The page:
In fact, many sub-divisions of Islam refuse to recognise others as Islamic at all. So it is difficult to say where the boundaries of Islam start and where they end (as is the case with Hindus).

I would submit that Buddhists and Christians (for example) are relatively clearly definable because, in the case of Buddhism, the individuals or groups concerned must somehow (in however misconceived a way) derive their authority, teachings and practices from the Buddha himself. In the case of Christianity, there are historically four parts: the Eastern Orthodox Churches which are the oldest organised part, then the Roman Catholics, then the Protestants, and finally the Anglicans (or Episcopalians as they are called in north America). All of them recognise each other, and dialogue with each other, as Christians. This is contrast to Mormons, Christian Scientists, Jehovah's Witnesses and other such groups, who sometimes present themselves as Christians but are not recognised by the others as Christians because these groups elevate the authority of their own "prophets" above that of Jesus - e.g. the Jehovah's Witnesses accept the authority of Judge Rutherford, the Christian Scientists of Mary Baker Eddy, the Mormons of Joseph Smith....

In any case, I return to my point that, just as the Pope cannot speak for all Christians, so no religious leader or school can speak for "all Muslims" or "Islam as a whole". Sunnis do not and cannot speak for Shias, and so on.

What unites Islam is the Koran. And this does not forbid representation of the Prophet Mohammed (PBUH).

However, at the end of this long discussion, I would invite the complainant to re-read my original post. She will find that she and I do not disagree at all, for what she said was almost exactly the same as I said: "The Koran does NOT forbid representations of the Prophet (PBUH), though some schools of thought among Muslims do so."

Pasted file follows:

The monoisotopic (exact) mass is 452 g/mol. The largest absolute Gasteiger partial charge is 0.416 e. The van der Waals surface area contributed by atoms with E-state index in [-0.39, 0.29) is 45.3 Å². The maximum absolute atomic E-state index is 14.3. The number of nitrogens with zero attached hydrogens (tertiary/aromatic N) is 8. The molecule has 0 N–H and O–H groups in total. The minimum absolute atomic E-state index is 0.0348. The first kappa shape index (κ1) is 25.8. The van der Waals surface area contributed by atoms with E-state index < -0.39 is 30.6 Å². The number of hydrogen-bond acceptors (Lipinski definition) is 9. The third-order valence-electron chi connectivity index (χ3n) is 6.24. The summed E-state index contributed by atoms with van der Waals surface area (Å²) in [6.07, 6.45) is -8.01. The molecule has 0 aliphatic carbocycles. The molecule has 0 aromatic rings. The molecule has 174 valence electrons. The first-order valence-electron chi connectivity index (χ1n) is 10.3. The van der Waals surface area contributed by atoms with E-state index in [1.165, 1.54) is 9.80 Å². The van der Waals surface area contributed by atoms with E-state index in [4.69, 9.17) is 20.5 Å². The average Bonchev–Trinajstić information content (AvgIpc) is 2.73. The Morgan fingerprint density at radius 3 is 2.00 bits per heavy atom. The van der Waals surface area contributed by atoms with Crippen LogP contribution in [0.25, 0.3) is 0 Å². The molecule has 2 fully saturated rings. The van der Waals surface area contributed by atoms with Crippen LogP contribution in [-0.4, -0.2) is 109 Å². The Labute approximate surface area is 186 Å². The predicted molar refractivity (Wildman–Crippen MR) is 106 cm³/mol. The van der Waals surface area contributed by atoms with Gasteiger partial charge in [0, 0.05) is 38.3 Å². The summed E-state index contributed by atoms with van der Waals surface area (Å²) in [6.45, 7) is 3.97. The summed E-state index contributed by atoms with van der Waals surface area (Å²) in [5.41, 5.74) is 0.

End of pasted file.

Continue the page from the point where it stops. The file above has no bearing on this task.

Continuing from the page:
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Sunday, June 18, 2006

Jeff MacKenzie's response to my broadcast on NPR

Responses continue to come in to my broadcast on National Public Radio (USA). Here is one that has just arrived (though I don't disagree with all the views expressed, needless to say!)

Mr. Guptara,

I was very impressed by your interview with Krista Tippit and your lecture that was reprinted on her website.

I am particularly glad to learn that the Swiss who have bankrolled much of the world's mischief have taken steps to clean up their act. I have a few other thoughts along those lines:

*Humans don't seem to cooperate in large groups very well. Even armies have to be drilled and beaten into shape before they are cohesive. To expect the world to act in a cooperative manner among nations is therefore unlikely. A more realistic number would be groups of between 5 and 100 or so--about the number that used to cooperate in barn raising or fighting a housefire in the days before contractors and fire departments. If we could somehow globalize a small group network we might have something...

*Usury is really about managing the flow of capital efficiently, and more money becomes available if someone can make money making it available. That said, the entire system has apparently morphed into a transaction culture that values the transaction itself more than the goods exchanged. This is nowhere more evident than in the vast derivatives market which at hundreds of trillions of dollars dwarfs the entire worlds gnp. I'm not an economist, but it feels like any system that by increasing its complexity moves too far from it's source of energy is doomed to collapse.

*I agree that without hunanitarian values a money oriented system is indeed cancerous, and this is perpetuated by the immortal nature of shareholder value. Perhaps if shares could be restructured so that each share would have three components: one to directly enrich the shareholder, one to directly enrich a public trust to ensure equal access to all wealth creating opportunity, and one to be held in trust for future generations who would decide in the future how to apply it.

*Wealth and power are all about psychology. For instance, who is more powerful, Hitler or the first German who decided to take him seriously? Who has more influence over humanity, a CEO whose takeover bid throws people out of work, or the mother of that CEO, who had ultimat power over him for the first six years (at least) of his life--the formative years--and shaped his whole life's direction? In order to effect change, we must start at the roots is what I'm saying.